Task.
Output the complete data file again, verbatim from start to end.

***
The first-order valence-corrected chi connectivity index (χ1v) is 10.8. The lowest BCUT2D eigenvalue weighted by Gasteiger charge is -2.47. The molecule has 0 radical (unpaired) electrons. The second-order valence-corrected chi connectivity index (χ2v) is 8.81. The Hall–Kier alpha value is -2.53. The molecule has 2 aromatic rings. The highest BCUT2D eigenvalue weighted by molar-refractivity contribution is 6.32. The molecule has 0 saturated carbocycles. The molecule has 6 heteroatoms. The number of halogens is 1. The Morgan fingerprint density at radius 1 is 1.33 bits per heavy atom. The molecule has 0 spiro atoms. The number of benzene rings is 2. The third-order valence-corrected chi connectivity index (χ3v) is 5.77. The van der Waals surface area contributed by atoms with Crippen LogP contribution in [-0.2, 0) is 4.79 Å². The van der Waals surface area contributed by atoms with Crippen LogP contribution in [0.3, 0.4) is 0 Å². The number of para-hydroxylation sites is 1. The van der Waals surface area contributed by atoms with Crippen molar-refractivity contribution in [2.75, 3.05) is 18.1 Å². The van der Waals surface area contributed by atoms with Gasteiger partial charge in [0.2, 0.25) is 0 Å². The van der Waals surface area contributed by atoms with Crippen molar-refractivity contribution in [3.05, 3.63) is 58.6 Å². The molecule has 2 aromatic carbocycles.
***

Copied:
The first-order valence-corrected chi connectivity index (χ1v) is 10.8. The lowest BCUT2D eigenvalue weighted by Gasteiger charge is -2.47. The molecule has 0 radical (unpaired) electrons. The second-order valence-corrected chi connectivity index (χ2v) is 8.81. The Hall–Kier alpha value is -2.53. The molecule has 2 aromatic rings. The highest BCUT2D eigenvalue weighted by molar-refractivity contribution is 6.32. The molecule has 0 saturated carbocycles. The molecule has 6 heteroatoms. The number of halogens is 1. The Morgan fingerprint density at radius 1 is 1.33 bits per heavy atom. The molecule has 0 spiro atoms. The number of benzene rings is 2. The third-order valence-corrected chi connectivity index (χ3v) is 5.77. The van der Waals surface area contributed by atoms with Crippen LogP contribution in [-0.2, 0) is 4.79 Å². The van der Waals surface area contributed by atoms with Crippen LogP contribution in [0.3, 0.4) is 0 Å². The number of para-hydroxylation sites is 1. The van der Waals surface area contributed by atoms with Crippen molar-refractivity contribution in [2.75, 3.05) is 18.1 Å². The van der Waals surface area contributed by atoms with Gasteiger partial charge in [0.2, 0.25) is 0 Å². The van der Waals surface area contributed by atoms with Crippen molar-refractivity contribution in [3.05, 3.63) is 58.6 Å². The molecule has 2 aromatic carbocycles.